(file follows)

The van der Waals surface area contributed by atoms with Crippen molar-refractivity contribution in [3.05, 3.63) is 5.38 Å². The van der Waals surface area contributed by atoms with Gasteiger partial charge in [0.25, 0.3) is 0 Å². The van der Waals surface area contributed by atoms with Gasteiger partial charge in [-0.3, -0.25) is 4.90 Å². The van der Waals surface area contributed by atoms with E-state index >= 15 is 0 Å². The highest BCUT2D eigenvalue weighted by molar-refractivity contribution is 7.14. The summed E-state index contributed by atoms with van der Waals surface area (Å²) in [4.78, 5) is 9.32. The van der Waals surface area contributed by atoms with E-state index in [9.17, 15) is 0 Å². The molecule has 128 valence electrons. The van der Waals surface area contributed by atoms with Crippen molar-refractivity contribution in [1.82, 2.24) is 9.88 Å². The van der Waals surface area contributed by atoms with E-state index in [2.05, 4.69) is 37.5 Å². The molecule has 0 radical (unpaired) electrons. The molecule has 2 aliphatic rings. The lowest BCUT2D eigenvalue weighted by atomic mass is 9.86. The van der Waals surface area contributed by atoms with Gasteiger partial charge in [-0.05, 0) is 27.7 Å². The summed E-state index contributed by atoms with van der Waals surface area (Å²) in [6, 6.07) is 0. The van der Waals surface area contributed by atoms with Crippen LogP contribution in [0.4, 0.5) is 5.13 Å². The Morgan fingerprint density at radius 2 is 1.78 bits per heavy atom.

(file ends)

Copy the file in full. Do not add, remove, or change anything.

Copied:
The van der Waals surface area contributed by atoms with Crippen molar-refractivity contribution in [3.05, 3.63) is 5.38 Å². The van der Waals surface area contributed by atoms with Gasteiger partial charge in [0.25, 0.3) is 0 Å². The van der Waals surface area contributed by atoms with Gasteiger partial charge in [-0.3, -0.25) is 4.90 Å². The van der Waals surface area contributed by atoms with E-state index >= 15 is 0 Å². The highest BCUT2D eigenvalue weighted by molar-refractivity contribution is 7.14. The summed E-state index contributed by atoms with van der Waals surface area (Å²) in [4.78, 5) is 9.32. The van der Waals surface area contributed by atoms with E-state index in [9.17, 15) is 0 Å². The molecule has 128 valence electrons. The van der Waals surface area contributed by atoms with Crippen molar-refractivity contribution in [1.82, 2.24) is 9.88 Å². The van der Waals surface area contributed by atoms with E-state index in [2.05, 4.69) is 37.5 Å². The molecule has 0 radical (unpaired) electrons. The molecule has 2 aliphatic rings. The lowest BCUT2D eigenvalue weighted by atomic mass is 9.86. The van der Waals surface area contributed by atoms with Gasteiger partial charge in [-0.05, 0) is 27.7 Å². The summed E-state index contributed by atoms with van der Waals surface area (Å²) in [6, 6.07) is 0. The van der Waals surface area contributed by atoms with Crippen LogP contribution in [0.4, 0.5) is 5.13 Å². The Morgan fingerprint density at radius 2 is 1.78 bits per heavy atom.